Over the course of this past year, my health has cost me over $12,000 in out of pocket costs. I purchased 13 jugs of protein powder, drank down 6 bottles of betonite clay, purchased over a hundred cans of coconut milk, and swallowed over 9,500 pills and supplements. I underwent procedures normally reserved for people in their fifties, like colonoscopies and endoscopies. I saw a nutritionist three times, met with Brooke five times, received six IV nutrient infusions, got twelve stress-relieving massages, had eleven doctors appointments, thirteen colonics, and was hypnotized twice. I had procedures I hadn’t ever heard the name of like a Cranio Sacral and Lymphatic Drainage. I learned how to prick my finger like a diabetic to test my blood sugars. I had to test the PH in my saliva and urine for weeks.
It’s been an incredible journey so far and I’m so ridiculously PROUD of myself that I’ve made it to this point. I know that I still have an incredibly long road to recovery and I also realize that it is going to take time to be able to do things like go to the gym and eat out at restaurants. But hell, if I’ve got anything, it’s the motivation to keep going, the support to take it on, and the gusto to do it, because if I’ve made it this far, I can definitely make it the whole way!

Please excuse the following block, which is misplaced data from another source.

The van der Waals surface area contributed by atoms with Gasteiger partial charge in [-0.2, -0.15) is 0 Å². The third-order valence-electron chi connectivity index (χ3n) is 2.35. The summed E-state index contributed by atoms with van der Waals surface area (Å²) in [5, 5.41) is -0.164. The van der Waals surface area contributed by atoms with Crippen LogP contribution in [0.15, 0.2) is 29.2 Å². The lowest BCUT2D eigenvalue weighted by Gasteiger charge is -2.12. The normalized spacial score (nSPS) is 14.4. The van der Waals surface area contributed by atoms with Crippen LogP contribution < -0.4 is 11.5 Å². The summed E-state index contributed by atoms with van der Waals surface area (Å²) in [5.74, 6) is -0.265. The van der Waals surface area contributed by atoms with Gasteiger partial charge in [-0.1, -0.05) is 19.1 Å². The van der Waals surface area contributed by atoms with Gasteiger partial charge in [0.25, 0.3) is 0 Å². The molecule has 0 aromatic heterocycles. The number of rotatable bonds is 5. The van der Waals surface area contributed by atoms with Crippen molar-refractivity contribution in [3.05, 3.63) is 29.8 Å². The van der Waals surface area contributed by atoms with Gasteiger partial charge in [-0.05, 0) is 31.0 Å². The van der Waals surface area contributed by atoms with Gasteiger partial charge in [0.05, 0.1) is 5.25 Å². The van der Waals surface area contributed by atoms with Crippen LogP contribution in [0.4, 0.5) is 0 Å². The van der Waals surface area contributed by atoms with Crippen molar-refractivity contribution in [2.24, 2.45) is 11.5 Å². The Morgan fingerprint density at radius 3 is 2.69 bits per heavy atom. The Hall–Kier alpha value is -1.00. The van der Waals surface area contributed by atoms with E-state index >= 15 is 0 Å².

Although my diet is still the same today as it has been for the last eleven months, I was able to reintroduce my first food just yesterday – onions! If this battle has taught me anything, it is to be thankful, as I never thought I’d be elated just to taste the flavor of an onion in my food. I even teared up the other day at the market as I was purchasing myself a grapefruit – it’s been nearly a year since I’ve eaten my last piece of fruit!
Just last week I was finally given exactly what I needed to see – the light at the end of my tunnel. The knowledge that progress has been made and results have come of my hard work. I’m ready to take on what each new day brings and I hope my story inspires you to do the same!
This week, with Thanksgiving upon us, I can’t help but be grateful for the life lessons I’ve been taught this past year. Looking back on it already, I know that beating this health issue is going to be one of my greatest life accomplishments. I’m thankful to have learned so much about myself, and about those around me. I have lost some friends because of it, yet gained the most amazing, supportive group of buds I could have ever imagined. I’m thankful that despite this year being just as hard for John as it was for me, our relationship is stronger and better than ever. I’m thankful that despite reaching my lowest lows, I know I’m on the path to reaching my highest highs. I’m thankful that because of all the bad, I now so easily recognize when things are good. And I’m thankful for being taught the most important lesson, that life is precious and every moment should be enjoyed. Despite still having bad days, I’m always able to identify beauty and goodness in so many moments throughout my day. It is this that I am most grateful for.